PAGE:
As we near July 25th, which is the annexation of Guanacaste Day, I feel it’s best to talk about one of the many aspects of that day–the typical dance.

Have you ever heard of the typical dance in Costa Rica? I’m not talking salsa, merengue or bachata.

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There are actually several ‘typical dances’ known in Costa Rica. My two sons, Kian and Elijah, were born in Costa Rica and have grown up in Guanacaste. Lucky them!

They get the joy of not only being bilingual (thanks to the great Bilingual school they attend, La Paz) but they are blessed to learn about the history and heritage of this amazing province.

Elijah is five years old and just ended his last year of Pre-school at La Paz. Their end of year show consisted of a typical dance demonstration which was absolutely amazing. You wouldn’t think a class of pre-schoolers could give you so much entertainment as such a young age.

The Punto Guanacasteco is the most easily recognized of traditional dances: as marimbas tap out the beat, women two-step toward partners who try to court them. Guanacaste is known traditionally for their cattle ranches.  Many of the dances act out a farming story. 

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What the girls wear:

The traditional costume for girls consists of a sleeveless dress with thick ruffles on the shoulders and a long skirt.  The top of the dress is normally white and the skirt is usually shiny and  stitched with a variety of vibrant colors.  Finally, the outfit is garnished with a bright red cummerbund which is tied around the waist.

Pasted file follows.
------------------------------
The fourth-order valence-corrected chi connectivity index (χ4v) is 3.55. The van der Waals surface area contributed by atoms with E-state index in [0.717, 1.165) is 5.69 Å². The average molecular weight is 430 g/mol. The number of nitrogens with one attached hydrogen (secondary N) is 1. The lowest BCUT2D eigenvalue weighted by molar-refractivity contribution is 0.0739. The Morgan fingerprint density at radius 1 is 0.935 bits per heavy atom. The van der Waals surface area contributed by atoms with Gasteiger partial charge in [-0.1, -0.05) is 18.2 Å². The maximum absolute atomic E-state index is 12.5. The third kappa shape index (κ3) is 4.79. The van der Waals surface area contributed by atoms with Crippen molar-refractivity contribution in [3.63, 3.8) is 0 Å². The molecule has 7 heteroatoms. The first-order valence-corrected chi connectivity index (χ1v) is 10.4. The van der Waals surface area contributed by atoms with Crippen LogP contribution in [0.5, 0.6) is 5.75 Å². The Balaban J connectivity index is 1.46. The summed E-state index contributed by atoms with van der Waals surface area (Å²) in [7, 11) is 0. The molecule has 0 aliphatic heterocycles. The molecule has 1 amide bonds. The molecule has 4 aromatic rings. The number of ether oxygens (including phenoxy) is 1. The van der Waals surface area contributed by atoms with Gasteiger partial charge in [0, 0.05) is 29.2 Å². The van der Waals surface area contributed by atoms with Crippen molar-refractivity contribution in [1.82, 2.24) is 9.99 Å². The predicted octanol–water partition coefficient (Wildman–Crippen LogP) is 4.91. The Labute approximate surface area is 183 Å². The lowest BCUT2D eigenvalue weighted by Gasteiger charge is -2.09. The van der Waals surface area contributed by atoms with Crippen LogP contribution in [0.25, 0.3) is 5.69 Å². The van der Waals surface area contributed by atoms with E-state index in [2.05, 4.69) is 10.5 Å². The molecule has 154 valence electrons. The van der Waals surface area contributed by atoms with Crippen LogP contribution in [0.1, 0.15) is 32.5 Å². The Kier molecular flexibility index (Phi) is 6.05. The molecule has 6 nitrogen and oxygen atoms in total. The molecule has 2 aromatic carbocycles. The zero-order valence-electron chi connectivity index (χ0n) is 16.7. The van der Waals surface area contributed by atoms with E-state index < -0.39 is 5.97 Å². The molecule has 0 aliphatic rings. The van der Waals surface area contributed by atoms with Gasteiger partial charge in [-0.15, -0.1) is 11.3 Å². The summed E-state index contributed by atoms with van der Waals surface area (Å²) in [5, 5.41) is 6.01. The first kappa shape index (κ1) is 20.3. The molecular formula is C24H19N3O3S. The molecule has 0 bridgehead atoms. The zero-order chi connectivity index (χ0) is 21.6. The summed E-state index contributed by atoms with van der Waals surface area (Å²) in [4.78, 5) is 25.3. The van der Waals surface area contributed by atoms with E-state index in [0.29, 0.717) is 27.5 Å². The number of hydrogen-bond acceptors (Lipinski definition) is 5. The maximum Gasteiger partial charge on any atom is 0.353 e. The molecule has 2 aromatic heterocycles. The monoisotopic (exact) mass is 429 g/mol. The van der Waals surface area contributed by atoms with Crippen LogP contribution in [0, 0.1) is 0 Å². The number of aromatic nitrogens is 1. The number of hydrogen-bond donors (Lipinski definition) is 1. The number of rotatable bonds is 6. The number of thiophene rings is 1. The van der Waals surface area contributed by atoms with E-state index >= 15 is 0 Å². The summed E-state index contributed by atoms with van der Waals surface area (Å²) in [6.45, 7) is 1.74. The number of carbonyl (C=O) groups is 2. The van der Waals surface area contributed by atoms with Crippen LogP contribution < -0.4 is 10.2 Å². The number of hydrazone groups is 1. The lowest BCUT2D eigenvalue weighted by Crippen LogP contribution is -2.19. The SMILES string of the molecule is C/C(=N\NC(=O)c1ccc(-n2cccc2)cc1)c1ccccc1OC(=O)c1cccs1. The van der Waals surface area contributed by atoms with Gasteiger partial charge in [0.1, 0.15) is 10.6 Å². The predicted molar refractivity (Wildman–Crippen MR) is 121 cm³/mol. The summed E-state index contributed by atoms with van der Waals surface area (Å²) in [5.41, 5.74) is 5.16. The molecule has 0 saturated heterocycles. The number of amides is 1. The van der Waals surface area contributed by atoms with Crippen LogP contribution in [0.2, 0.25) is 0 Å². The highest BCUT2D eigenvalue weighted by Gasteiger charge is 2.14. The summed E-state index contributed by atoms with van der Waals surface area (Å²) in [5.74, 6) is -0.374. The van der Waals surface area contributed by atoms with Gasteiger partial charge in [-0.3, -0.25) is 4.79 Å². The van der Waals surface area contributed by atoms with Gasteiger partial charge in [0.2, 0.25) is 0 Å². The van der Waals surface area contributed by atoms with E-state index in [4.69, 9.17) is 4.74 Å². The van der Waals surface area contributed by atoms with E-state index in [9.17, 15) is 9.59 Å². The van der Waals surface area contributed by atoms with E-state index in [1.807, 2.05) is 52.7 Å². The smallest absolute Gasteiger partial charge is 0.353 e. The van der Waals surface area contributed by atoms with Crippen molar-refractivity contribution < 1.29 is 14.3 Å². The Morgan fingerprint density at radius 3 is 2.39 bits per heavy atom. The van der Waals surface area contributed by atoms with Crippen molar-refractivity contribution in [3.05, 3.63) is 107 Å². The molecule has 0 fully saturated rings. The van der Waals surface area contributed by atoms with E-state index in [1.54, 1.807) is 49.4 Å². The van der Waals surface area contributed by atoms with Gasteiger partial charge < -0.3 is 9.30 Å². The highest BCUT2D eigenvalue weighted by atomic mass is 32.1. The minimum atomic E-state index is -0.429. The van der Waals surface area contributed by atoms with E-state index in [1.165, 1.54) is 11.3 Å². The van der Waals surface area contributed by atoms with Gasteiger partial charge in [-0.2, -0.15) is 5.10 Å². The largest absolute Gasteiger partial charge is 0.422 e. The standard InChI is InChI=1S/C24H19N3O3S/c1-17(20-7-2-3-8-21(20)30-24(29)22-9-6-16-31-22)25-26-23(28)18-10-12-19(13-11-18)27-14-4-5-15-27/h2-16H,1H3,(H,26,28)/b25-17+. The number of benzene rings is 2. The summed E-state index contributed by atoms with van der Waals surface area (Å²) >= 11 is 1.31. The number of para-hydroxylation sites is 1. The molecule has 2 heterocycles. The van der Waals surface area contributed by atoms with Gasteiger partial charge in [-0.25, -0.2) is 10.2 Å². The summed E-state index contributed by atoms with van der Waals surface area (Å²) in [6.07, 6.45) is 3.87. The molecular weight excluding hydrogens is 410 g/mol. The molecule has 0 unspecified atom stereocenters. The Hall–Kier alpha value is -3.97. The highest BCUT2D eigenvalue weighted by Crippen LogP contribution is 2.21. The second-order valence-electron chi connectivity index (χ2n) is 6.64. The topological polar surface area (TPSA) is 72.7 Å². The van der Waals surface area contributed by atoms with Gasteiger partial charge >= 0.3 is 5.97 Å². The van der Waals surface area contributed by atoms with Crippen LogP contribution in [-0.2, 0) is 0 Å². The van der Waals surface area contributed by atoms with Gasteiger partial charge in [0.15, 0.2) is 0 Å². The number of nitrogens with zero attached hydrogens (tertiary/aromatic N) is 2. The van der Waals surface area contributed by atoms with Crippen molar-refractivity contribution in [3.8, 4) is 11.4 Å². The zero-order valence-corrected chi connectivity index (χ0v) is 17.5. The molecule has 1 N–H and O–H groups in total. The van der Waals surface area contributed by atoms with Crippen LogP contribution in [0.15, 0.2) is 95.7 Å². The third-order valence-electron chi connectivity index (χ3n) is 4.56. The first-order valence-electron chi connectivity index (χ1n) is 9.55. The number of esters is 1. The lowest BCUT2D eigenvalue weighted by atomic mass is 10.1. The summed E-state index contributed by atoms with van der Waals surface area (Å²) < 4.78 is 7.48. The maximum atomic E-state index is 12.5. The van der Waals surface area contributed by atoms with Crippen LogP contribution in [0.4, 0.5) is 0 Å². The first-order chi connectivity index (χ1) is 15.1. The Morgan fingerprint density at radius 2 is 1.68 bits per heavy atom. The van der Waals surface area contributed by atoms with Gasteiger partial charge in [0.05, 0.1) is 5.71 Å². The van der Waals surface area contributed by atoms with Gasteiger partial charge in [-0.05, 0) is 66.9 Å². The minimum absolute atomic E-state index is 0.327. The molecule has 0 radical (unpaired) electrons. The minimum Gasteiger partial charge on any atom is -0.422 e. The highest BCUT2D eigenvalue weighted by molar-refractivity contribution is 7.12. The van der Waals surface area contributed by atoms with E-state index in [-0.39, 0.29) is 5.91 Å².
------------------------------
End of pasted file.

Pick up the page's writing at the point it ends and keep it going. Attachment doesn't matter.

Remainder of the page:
What the boys wear:

The traditional costume for the boys is simple but elegant, like the women, men wear a plain white top and a bright red cummerbund around their waist.  They wear white, tan or brown pants, despite the warm weather.  The outfit is topped off with a cowboy hat and a bright red scarf that is tied around the neck.

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If you are in the Guanacaste province from July 18-July 26, be sure to stop by the typical fiestas in either Liberia or Nicoya. You will be able to see some of the aspects of these dances along with the typical ‘tope’ or horse parade, concerts, rides and more!

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A Typical Guanacaste Dance Done By Pre-Schoolers To Celebrate The Annexation of Guanacaste Day.

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